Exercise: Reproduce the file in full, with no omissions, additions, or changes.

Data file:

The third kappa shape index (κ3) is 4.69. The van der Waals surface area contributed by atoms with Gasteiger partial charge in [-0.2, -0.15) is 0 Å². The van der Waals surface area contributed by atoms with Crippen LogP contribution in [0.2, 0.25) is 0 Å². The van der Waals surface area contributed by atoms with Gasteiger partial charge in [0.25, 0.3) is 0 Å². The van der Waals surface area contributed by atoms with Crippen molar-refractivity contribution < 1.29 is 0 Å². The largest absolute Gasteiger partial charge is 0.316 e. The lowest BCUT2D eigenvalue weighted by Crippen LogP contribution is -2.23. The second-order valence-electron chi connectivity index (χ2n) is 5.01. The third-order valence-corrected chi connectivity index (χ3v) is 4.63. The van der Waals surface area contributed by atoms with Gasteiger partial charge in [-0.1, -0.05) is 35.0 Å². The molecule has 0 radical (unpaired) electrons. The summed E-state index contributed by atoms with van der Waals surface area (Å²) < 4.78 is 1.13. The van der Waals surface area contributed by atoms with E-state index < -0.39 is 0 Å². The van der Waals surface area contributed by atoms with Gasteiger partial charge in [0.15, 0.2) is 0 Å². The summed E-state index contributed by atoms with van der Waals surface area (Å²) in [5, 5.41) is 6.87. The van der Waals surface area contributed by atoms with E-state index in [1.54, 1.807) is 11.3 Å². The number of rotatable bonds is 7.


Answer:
The third kappa shape index (κ3) is 4.69. The van der Waals surface area contributed by atoms with Gasteiger partial charge in [-0.2, -0.15) is 0 Å². The van der Waals surface area contributed by atoms with Crippen LogP contribution in [0.2, 0.25) is 0 Å². The van der Waals surface area contributed by atoms with Gasteiger partial charge in [0.25, 0.3) is 0 Å². The van der Waals surface area contributed by atoms with Crippen molar-refractivity contribution < 1.29 is 0 Å². The largest absolute Gasteiger partial charge is 0.316 e. The lowest BCUT2D eigenvalue weighted by Crippen LogP contribution is -2.23. The second-order valence-electron chi connectivity index (χ2n) is 5.01. The third-order valence-corrected chi connectivity index (χ3v) is 4.63. The van der Waals surface area contributed by atoms with Gasteiger partial charge in [-0.1, -0.05) is 35.0 Å². The molecule has 0 radical (unpaired) electrons. The summed E-state index contributed by atoms with van der Waals surface area (Å²) < 4.78 is 1.13. The van der Waals surface area contributed by atoms with E-state index < -0.39 is 0 Å². The van der Waals surface area contributed by atoms with Gasteiger partial charge in [0.15, 0.2) is 0 Å². The summed E-state index contributed by atoms with van der Waals surface area (Å²) in [5, 5.41) is 6.87. The van der Waals surface area contributed by atoms with E-state index in [1.54, 1.807) is 11.3 Å². The number of rotatable bonds is 7.